They finished April with a 13-10 record. They played above-average defense, pitched well and received timely hitting. However, by mid-May until the rest of the season, Washington played like the 2009 team that lost 103 games.
Sure, there was a brief period in June where it looked like the team had turned the corner when highly touted right-hander Stephen Strasburg was added to the Major League roster. Except for when he was on the mound, Strasburg's presence didn't elevate the Nationals as a whole.
This season's problems mirrored last year's. While the pitching improved, the Nationals had trouble catching the ball and scoring runs. Most of the errors came from the infield, with shortstop Ian Desmond leading the Majors in that department.
But the miscues don't tell the whole story. Washington had outfielders missing the cutoff man and others players not having enough range to play certain positions.
The Nationals also had difficulty scoring runs because they received virtually nothing from the top of the lineup. For example, after hitting .351 for Washington last year, center fielder Nyjer Morgan was supposed to be the catalyst of the offense. But he ended up having the worst year of his career. Even worse, Morgan had problems stealing bases.
Manager Jim Riggleman didn't hesitate to answer about how the Nats can improve.
"Certainly, we're not satisfied," Riggleman said. "I think what you are alluding to is that the Phillies are winning 90-plus and we are losing 90-plus. There is a gap there we have to close, and we have to close it by playing better baseball and just raising the bar for what our expectations are and meet those expectations. But nobody is going to let you do it. They are not going to let you win ballgames."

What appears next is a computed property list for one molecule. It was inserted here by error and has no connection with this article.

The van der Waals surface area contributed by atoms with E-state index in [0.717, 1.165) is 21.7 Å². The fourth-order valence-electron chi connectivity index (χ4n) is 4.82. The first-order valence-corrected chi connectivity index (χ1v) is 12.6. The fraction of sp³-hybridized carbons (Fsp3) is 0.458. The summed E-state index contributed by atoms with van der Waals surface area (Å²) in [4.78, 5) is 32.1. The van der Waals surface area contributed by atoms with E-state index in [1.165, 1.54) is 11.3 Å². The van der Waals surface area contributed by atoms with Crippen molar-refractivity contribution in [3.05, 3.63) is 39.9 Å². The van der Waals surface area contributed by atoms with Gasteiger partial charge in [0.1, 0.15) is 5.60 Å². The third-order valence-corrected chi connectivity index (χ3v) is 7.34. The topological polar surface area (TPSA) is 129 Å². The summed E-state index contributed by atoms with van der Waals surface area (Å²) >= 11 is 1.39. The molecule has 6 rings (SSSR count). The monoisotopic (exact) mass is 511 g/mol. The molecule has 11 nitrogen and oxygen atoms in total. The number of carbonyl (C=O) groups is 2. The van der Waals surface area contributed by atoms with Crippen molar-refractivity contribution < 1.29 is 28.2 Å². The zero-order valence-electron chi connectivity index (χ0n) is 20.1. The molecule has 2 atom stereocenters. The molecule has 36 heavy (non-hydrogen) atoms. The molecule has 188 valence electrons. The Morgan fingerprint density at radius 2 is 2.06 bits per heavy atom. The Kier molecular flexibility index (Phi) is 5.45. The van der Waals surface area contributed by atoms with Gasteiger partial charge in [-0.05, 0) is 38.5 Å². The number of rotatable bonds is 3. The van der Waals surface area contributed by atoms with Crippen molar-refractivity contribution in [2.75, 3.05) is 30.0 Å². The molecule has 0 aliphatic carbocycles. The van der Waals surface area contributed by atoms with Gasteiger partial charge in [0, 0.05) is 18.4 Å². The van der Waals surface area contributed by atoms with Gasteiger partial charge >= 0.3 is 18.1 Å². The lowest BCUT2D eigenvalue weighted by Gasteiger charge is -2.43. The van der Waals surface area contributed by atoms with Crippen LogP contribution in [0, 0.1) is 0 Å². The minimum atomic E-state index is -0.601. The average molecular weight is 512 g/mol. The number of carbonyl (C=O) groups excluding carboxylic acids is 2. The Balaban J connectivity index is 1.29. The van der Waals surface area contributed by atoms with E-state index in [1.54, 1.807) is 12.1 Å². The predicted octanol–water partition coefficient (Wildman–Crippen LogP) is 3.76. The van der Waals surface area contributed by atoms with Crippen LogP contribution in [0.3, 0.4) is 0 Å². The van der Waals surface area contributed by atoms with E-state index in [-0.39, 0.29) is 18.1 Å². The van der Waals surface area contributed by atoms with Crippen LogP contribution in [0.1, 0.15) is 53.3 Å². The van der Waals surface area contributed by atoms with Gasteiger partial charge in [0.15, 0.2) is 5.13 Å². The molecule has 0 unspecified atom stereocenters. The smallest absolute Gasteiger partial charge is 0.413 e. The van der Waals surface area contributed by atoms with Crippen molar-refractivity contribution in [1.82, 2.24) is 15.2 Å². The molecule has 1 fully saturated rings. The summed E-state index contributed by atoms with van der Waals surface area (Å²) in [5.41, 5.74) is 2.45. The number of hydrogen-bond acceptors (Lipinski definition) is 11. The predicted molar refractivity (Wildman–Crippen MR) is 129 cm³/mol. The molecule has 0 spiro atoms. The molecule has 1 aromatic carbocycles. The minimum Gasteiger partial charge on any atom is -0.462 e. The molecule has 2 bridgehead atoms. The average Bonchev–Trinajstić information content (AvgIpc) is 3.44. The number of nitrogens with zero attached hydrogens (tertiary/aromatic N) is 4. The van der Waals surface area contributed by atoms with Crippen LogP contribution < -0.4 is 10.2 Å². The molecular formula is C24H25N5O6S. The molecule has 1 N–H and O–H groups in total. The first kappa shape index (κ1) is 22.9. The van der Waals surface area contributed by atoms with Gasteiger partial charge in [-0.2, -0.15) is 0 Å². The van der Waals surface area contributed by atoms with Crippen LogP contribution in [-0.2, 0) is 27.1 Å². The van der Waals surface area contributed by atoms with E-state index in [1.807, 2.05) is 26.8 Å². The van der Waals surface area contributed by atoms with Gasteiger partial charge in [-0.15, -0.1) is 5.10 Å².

Record: 69-93, fifth in National League East.
Defining moment: A sellout crowd of 40,315 saw Strasburg allow just four hits, and his 14 strikeouts established a club record (More | ). The 14 punchouts by Strasburg in a Major League debut were one shy of the all-time mark of 15 set by Karl Spooner in 1954 and J.R. Richard in '71. Even more amazing was that he struck out no more than nine batters in a game when pitching in the Minor Leagues. Strasburg, who did the job without looking at scouting reports, threw 94 pitches, 65 for strikes, and didn't walk a batter. The righty retired his final 10 batters, striking out his last seven.
What went right: The pitching staff overachieved under pitching coach Steve McCatty. It had a respectable 4.13 ERA, even though hurlers such as Strasburg, Jason Marquis and Scott Olsen spent a lot of time on the disabled list and John Lannan spent more than a month in the Minor Leagues. It helped that that the Nationals had an incredible bullpen led by Sean Burnett and Tyler Clippard. ... Position players such as Adam Dunn and Ryan Zimmerman were the usual run producers, while the farm system produced productive players such as Desmond, Danny Espinosa and Roger Bernadina.
What went wrong: The defensive problems of 2009 carried over into the '10 season. It's hard to blame Riggleman and his coaching staff. They were often conducting fielding drills before games. Whatever they were teaching their players, it didn't register by game time. ... The injury bug continued to haunt the Nationals. The biggest blow was losing Strasburg in late August because of Tommy John surgery (More | ). He is not expected to be back until late next year, so general manager Mike Rizzo has to find a No. 1 starter this offseason. ... Morgan's on-base percentage was so bad that Riggleman had to put him in the eighth spot in the order.
Biggest surprise: For the first time since Jose Vidro wore a Nationals/Expos uniform, a player on the 2010 Nationals wasn't afraid to say what was on his mind: That person was Desmond, a rookie. When things went wrong on the field, Desmond was the first to mention the problems (More | ).